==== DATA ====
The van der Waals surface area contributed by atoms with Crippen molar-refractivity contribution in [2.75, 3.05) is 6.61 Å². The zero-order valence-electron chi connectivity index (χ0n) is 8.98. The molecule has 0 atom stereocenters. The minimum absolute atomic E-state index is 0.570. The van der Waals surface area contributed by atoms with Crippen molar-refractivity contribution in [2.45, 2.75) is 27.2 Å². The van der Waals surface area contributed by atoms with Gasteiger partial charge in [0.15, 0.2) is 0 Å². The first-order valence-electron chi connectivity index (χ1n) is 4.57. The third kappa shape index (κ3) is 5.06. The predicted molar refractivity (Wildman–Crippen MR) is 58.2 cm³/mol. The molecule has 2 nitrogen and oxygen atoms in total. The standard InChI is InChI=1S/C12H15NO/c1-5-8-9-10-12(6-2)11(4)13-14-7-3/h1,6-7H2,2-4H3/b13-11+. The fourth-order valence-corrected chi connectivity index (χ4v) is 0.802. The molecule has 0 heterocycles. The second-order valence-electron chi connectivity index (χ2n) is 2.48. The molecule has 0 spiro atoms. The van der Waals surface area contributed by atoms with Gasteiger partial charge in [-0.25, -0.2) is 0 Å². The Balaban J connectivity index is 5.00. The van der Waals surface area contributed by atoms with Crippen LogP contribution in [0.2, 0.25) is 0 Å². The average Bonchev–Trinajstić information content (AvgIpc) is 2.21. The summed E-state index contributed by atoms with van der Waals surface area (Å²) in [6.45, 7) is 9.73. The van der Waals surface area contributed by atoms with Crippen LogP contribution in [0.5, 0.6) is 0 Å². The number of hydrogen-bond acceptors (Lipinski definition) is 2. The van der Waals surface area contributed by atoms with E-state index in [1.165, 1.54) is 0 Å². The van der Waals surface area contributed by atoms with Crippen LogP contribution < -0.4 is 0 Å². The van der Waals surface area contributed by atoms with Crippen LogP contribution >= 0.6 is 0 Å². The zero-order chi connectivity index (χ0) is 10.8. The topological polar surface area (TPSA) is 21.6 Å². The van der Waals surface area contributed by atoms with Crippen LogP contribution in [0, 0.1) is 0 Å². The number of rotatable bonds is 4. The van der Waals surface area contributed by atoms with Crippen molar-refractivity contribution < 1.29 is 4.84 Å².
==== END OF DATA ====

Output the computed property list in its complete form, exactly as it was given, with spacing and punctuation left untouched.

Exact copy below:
The van der Waals surface area contributed by atoms with Crippen molar-refractivity contribution in [2.75, 3.05) is 6.61 Å². The zero-order valence-electron chi connectivity index (χ0n) is 8.98. The molecule has 0 atom stereocenters. The minimum absolute atomic E-state index is 0.570. The van der Waals surface area contributed by atoms with Crippen molar-refractivity contribution in [2.45, 2.75) is 27.2 Å². The van der Waals surface area contributed by atoms with Gasteiger partial charge in [0.15, 0.2) is 0 Å². The first-order valence-electron chi connectivity index (χ1n) is 4.57. The third kappa shape index (κ3) is 5.06. The predicted molar refractivity (Wildman–Crippen MR) is 58.2 cm³/mol. The molecule has 2 nitrogen and oxygen atoms in total. The standard InChI is InChI=1S/C12H15NO/c1-5-8-9-10-12(6-2)11(4)13-14-7-3/h1,6-7H2,2-4H3/b13-11+. The fourth-order valence-corrected chi connectivity index (χ4v) is 0.802. The molecule has 0 heterocycles. The second-order valence-electron chi connectivity index (χ2n) is 2.48. The molecule has 0 spiro atoms. The van der Waals surface area contributed by atoms with Gasteiger partial charge in [-0.25, -0.2) is 0 Å². The Balaban J connectivity index is 5.00. The van der Waals surface area contributed by atoms with Crippen LogP contribution in [0.2, 0.25) is 0 Å². The average Bonchev–Trinajstić information content (AvgIpc) is 2.21. The summed E-state index contributed by atoms with van der Waals surface area (Å²) in [6.45, 7) is 9.73. The van der Waals surface area contributed by atoms with Crippen LogP contribution in [0.5, 0.6) is 0 Å². The number of hydrogen-bond acceptors (Lipinski definition) is 2. The van der Waals surface area contributed by atoms with E-state index in [1.165, 1.54) is 0 Å². The van der Waals surface area contributed by atoms with Crippen LogP contribution < -0.4 is 0 Å². The van der Waals surface area contributed by atoms with Crippen LogP contribution >= 0.6 is 0 Å². The zero-order chi connectivity index (χ0) is 10.8. The topological polar surface area (TPSA) is 21.6 Å². The van der Waals surface area contributed by atoms with Crippen LogP contribution in [0, 0.1) is 0 Å². The number of rotatable bonds is 4. The van der Waals surface area contributed by atoms with Crippen molar-refractivity contribution < 1.29 is 4.84 Å².